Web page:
Variable vs Fixed Mortgage Rates

What's the difference? Mostly, it's the potential to save more, or stress less.

Decision, decisions. The rate you decide on will impact your payments and mortgage flexibility. Here are some pros and cons — then talk to us. We'll help you quickly sort it out.

You've come to a mortgage fork in the road. So which rate is best for you?

When thinking about buying a home or renewing your mortgage, one of the first questions asked is the difference between a variable-rate mortgage and a fixed-rate mortgage. The choice can be personal, and tied not only to your financial situation, but also to your comfort level with changing rates and payments.

For the riskier-at-heart, a variable rate helps take more advantage of the current low historical rates. For those wanting more stability, a fixed-rate, while a bit higher, can provide a safer option to protect against rate increases.

Typically, a majority of home buyers select fixed-rate mortgages (around 60%), while a (still-significant) minority go with a variable one (around 30%). And, younger clients tend to choose fixed, whereas older clients lean towards variable. That makes sense, considering the risk levels of both groups (first home vs. more home-equity built up).

Let's look at some pros and cons below. Or, read more about what's behind these different rate types.

Right now, variable rates are at rock-bottom, while fixed rates have increased.

Why choose a fixed rate mortgage?

The interest rate on a fixed-rate mortgage is locked in for a specific term length, anywhere between 6 months to 10 years. A fixed rate offers the security of knowing what you'll be paying for during your term (a longer term typically offers a lower rate).

The pros of a Fixed Rate Mortgage:

  • Rate is set for the duration of your mortgage term
  • Payments won't change, making it easier to budget
  • Because the payments are set, the amount paid down on principal during the term is pre-determined
  • If rates go up, you're protected during your current term
  • Fixed rate terms are usually portable (can go from current property to a new property)

The cons of a Fixed Rate Mortgage:

  • May come with higher penalties (Interest Rate Differential (IRD) or 3 months interest, whichever is greater)
  • Historically, fixed rates are higher than variable rates
  • If mortgage interest rates go down, you'll need to refinance or wait for your renewal to take advantage

For many of our True North Mortgage clients, the 5-year fixed rate is popular for first time home buyers, for those who are rate sensitive or risk adverse, and for those who prefer to stick to a monthly budget so that their payments don't fluctuate.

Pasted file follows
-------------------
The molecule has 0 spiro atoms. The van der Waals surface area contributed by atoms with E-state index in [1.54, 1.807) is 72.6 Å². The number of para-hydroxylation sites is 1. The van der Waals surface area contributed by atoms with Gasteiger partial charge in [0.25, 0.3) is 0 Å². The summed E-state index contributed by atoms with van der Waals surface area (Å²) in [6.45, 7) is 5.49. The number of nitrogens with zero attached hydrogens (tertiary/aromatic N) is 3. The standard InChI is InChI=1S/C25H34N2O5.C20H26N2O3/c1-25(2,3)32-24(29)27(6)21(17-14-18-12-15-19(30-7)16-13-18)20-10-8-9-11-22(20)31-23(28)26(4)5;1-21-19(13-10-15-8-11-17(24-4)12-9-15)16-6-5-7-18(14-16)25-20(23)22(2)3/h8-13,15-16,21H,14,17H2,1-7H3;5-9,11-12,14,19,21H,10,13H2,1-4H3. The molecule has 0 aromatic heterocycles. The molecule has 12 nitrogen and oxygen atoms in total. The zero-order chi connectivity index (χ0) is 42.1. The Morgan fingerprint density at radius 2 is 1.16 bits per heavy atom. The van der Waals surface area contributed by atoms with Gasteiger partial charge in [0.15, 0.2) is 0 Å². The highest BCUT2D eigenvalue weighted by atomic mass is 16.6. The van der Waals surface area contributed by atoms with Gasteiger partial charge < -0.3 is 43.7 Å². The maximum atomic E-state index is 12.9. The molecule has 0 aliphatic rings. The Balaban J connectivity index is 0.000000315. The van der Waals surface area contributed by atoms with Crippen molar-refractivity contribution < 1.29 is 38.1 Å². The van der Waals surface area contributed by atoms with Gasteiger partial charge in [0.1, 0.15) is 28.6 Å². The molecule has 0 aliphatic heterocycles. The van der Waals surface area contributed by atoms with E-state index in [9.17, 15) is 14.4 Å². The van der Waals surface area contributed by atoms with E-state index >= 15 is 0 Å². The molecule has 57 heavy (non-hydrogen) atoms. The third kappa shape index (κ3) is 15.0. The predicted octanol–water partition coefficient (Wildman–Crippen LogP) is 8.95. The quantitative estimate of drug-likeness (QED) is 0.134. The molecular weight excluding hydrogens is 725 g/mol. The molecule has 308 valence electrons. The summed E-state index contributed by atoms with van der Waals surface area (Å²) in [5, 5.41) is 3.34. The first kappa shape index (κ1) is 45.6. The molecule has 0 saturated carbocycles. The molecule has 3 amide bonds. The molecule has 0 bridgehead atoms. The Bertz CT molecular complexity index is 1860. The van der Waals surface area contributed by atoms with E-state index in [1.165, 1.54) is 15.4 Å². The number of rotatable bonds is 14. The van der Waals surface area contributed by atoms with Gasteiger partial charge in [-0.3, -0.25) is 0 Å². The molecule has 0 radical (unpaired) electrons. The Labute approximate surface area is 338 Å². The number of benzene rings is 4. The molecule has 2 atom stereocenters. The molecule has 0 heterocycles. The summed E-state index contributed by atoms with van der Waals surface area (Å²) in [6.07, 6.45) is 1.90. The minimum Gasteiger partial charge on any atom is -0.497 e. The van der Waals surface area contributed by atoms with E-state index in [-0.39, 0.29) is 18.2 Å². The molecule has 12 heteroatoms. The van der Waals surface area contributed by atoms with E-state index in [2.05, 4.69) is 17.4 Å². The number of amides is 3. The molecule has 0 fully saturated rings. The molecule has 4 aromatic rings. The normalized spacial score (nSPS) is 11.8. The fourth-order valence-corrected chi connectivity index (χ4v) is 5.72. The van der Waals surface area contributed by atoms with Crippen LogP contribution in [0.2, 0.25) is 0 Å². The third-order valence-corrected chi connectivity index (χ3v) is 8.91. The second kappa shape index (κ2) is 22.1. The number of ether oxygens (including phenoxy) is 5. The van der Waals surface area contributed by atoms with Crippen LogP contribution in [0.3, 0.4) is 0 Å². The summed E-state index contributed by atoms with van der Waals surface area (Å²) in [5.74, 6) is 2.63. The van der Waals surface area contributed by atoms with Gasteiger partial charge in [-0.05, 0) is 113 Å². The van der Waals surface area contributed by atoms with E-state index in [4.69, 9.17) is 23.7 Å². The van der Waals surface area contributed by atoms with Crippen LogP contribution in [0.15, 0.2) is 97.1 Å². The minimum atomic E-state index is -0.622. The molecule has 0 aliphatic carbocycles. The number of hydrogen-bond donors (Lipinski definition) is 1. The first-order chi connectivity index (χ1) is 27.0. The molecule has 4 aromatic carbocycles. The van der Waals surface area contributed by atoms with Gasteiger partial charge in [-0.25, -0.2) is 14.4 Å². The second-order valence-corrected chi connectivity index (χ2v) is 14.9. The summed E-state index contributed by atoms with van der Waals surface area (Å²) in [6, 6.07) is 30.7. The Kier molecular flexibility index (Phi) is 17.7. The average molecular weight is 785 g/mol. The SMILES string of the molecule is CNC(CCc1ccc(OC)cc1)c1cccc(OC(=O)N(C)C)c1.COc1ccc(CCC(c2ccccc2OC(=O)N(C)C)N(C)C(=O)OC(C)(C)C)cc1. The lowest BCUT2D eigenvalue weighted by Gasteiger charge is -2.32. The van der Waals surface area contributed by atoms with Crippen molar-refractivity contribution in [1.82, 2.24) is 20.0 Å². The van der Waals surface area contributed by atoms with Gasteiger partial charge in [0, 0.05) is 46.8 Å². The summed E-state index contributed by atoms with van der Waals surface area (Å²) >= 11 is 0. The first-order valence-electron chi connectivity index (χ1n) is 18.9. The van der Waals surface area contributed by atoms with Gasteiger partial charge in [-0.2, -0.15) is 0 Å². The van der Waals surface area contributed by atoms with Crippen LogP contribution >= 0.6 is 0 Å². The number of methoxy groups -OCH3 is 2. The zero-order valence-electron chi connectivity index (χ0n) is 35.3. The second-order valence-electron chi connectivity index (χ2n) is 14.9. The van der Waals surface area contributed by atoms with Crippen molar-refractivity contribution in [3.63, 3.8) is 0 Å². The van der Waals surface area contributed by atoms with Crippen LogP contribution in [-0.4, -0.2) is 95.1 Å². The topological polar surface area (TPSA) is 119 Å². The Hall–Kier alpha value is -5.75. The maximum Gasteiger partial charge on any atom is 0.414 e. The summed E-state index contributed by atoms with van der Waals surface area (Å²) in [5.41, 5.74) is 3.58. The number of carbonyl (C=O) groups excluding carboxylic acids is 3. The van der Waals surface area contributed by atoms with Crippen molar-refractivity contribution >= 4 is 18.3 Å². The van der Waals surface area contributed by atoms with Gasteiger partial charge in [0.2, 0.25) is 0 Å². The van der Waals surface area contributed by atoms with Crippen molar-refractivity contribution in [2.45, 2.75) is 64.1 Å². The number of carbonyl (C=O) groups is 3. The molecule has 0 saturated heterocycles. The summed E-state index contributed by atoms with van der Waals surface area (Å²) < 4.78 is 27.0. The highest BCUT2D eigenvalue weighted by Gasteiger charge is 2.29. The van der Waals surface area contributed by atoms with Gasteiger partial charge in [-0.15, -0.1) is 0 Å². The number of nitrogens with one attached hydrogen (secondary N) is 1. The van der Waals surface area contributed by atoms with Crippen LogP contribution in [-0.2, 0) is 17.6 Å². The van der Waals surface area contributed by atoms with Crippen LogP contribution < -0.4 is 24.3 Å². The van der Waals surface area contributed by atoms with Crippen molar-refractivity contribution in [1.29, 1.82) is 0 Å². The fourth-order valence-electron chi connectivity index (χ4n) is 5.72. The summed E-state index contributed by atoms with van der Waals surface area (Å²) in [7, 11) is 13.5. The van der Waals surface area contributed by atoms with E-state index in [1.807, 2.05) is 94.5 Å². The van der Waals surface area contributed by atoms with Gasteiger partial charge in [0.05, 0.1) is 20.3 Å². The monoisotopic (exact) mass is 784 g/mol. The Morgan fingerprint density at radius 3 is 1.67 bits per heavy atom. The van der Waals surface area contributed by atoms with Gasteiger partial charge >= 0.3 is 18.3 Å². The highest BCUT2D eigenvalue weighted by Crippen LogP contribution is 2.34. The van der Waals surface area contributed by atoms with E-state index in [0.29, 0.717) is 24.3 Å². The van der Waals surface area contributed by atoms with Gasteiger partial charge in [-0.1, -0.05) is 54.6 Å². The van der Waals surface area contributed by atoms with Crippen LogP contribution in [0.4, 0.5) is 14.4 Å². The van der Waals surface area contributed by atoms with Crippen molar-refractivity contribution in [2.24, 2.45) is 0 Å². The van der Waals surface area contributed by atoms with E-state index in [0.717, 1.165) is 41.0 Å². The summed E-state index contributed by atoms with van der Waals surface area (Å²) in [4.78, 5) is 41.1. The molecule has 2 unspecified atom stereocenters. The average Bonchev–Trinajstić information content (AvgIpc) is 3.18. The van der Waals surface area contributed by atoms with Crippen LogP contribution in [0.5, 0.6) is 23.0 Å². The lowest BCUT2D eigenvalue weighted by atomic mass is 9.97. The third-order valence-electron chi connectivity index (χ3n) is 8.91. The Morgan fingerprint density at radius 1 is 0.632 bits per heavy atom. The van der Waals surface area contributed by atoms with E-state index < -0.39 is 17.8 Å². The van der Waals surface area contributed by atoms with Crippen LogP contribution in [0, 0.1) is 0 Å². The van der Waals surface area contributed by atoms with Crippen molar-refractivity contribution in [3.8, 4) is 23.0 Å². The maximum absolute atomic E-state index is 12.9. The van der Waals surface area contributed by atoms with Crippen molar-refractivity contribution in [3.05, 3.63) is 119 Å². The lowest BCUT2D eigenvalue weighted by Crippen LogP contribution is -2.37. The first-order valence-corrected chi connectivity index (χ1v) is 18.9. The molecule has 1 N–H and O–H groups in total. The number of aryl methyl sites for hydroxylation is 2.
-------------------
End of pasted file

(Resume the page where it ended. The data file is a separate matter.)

Related: How Government Bond Yields Relate To Mortgage Rates

Why choose a variable rate mortgage?

For a variable-rate mortgage, the interest rate is tied to the prime rate., So, as the rate goes up or down at federal announcements, or as set by lenders, your payments will fluctuate month to month depending on the movement. But variable rates are often lower, and can help save money over your mortgage term.

The pros of a Variable Rate Mortgage:

  • A low prime rate means a lower variable rate, and you'll save money on interest over your mortgage term
  • If rates go down, less of your payment will go to interest, and more will be put towards your principal
  • May come with lower penalties if you break before the end of your term (Interest Rate Differential (IRD) or a 3-month interest penalty)
  • Historically, variable rates are lower than fixed rates because of the increased risk of potential rate changes

The cons of a Variable Rate Mortgage:

  • Rate and payments can fluctuate during your term, which may make it harder to budget
  • If rates go up, more of your payment will go to the higher interest costs, and less will be put down on your principal
  • Some variable mortgage rates aren’t portable (transferable from a current property to new one) if you sell the home within your mortgage term

Variable rate mortgages are popular with our clients who can handle a certain amount of risk and who prefer to be aggressive to maximize their savings over their mortgage term. Plus, these clients are typically able to handle a higher payment if the rate increases. Variable rate mortgages also work better for homeowners that may need to break their mortgage before the end of their term.

If the variable and fixed rates are similar, then it may make more sense to choose a fixed rate for the added protection.

Read more about how these rates are set.

Our highly-trained mortgage specialists can help you decide.

We have the industry experience and market know-how to outline your best rate options, and provide targeted advice based on your unique mortgage situation.

Whether rates are trending up or down, we'll go over the details so that you can make an informed choice.

Fixed or variable? We'll help make your decision clear and easy, AND save you more with your best-possible rate.

Save money and time with our great advice.